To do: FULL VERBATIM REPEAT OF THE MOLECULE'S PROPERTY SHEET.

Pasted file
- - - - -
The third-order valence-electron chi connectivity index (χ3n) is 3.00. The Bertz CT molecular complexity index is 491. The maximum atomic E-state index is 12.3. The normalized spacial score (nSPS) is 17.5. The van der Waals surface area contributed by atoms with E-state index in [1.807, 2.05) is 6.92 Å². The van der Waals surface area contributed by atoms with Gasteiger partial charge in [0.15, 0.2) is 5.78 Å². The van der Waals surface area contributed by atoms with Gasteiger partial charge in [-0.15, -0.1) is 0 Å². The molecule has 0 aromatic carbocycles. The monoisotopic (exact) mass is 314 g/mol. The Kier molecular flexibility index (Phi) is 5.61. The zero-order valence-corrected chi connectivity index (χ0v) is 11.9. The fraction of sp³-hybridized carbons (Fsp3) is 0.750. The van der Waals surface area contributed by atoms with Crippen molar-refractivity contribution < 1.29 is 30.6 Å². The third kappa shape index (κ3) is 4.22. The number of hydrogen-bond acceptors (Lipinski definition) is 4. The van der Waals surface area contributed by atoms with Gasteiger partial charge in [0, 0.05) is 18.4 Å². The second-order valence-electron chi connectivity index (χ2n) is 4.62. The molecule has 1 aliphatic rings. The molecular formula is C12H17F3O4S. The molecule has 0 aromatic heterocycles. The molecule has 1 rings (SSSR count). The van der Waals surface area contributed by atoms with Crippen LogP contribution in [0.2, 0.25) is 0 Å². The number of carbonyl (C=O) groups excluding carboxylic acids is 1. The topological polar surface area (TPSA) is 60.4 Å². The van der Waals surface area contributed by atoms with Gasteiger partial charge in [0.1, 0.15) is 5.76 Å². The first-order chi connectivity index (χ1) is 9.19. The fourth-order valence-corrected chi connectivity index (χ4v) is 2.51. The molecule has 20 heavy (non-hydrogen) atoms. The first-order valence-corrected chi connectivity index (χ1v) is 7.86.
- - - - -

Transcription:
The third-order valence-electron chi connectivity index (χ3n) is 3.00. The Bertz CT molecular complexity index is 491. The maximum atomic E-state index is 12.3. The normalized spacial score (nSPS) is 17.5. The van der Waals surface area contributed by atoms with E-state index in [1.807, 2.05) is 6.92 Å². The van der Waals surface area contributed by atoms with Gasteiger partial charge in [0.15, 0.2) is 5.78 Å². The van der Waals surface area contributed by atoms with Gasteiger partial charge in [-0.15, -0.1) is 0 Å². The molecule has 0 aromatic carbocycles. The monoisotopic (exact) mass is 314 g/mol. The Kier molecular flexibility index (Phi) is 5.61. The zero-order valence-corrected chi connectivity index (χ0v) is 11.9. The fraction of sp³-hybridized carbons (Fsp3) is 0.750. The van der Waals surface area contributed by atoms with Crippen molar-refractivity contribution < 1.29 is 30.6 Å². The third kappa shape index (κ3) is 4.22. The number of hydrogen-bond acceptors (Lipinski definition) is 4. The van der Waals surface area contributed by atoms with Gasteiger partial charge in [0, 0.05) is 18.4 Å². The second-order valence-electron chi connectivity index (χ2n) is 4.62. The molecule has 1 aliphatic rings. The molecular formula is C12H17F3O4S. The molecule has 0 aromatic heterocycles. The molecule has 1 rings (SSSR count). The van der Waals surface area contributed by atoms with Crippen LogP contribution in [0.2, 0.25) is 0 Å². The number of carbonyl (C=O) groups excluding carboxylic acids is 1. The topological polar surface area (TPSA) is 60.4 Å². The van der Waals surface area contributed by atoms with Gasteiger partial charge in [0.1, 0.15) is 5.76 Å². The first-order chi connectivity index (χ1) is 9.19. The fourth-order valence-corrected chi connectivity index (χ4v) is 2.51. The molecule has 20 heavy (non-hydrogen) atoms. The first-order valence-corrected chi connectivity index (χ1v) is 7.86.